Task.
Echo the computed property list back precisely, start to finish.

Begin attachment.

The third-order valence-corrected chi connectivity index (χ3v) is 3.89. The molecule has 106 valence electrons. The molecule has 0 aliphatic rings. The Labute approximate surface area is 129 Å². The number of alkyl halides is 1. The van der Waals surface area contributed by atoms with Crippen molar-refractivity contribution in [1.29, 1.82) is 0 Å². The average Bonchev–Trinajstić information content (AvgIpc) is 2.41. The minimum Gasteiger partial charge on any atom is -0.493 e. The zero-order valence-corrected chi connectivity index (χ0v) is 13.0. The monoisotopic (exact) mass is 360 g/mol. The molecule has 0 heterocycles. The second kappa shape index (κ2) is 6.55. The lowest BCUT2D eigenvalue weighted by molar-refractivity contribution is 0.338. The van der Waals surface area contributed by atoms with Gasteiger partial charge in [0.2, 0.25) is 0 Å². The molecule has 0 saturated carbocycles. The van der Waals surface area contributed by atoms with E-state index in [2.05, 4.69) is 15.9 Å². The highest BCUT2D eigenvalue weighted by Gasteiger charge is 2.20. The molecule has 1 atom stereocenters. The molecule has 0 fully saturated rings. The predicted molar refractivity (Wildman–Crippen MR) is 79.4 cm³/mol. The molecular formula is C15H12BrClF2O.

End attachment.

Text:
The third-order valence-corrected chi connectivity index (χ3v) is 3.89. The molecule has 106 valence electrons. The molecule has 0 aliphatic rings. The Labute approximate surface area is 129 Å². The number of alkyl halides is 1. The van der Waals surface area contributed by atoms with Crippen molar-refractivity contribution in [1.29, 1.82) is 0 Å². The average Bonchev–Trinajstić information content (AvgIpc) is 2.41. The minimum Gasteiger partial charge on any atom is -0.493 e. The zero-order valence-corrected chi connectivity index (χ0v) is 13.0. The monoisotopic (exact) mass is 360 g/mol. The molecule has 0 heterocycles. The second kappa shape index (κ2) is 6.55. The lowest BCUT2D eigenvalue weighted by molar-refractivity contribution is 0.338. The van der Waals surface area contributed by atoms with Gasteiger partial charge in [0.2, 0.25) is 0 Å². The molecule has 0 saturated carbocycles. The van der Waals surface area contributed by atoms with E-state index in [2.05, 4.69) is 15.9 Å². The highest BCUT2D eigenvalue weighted by Gasteiger charge is 2.20. The molecule has 1 atom stereocenters. The molecule has 0 fully saturated rings. The predicted molar refractivity (Wildman–Crippen MR) is 79.4 cm³/mol. The molecular formula is C15H12BrClF2O.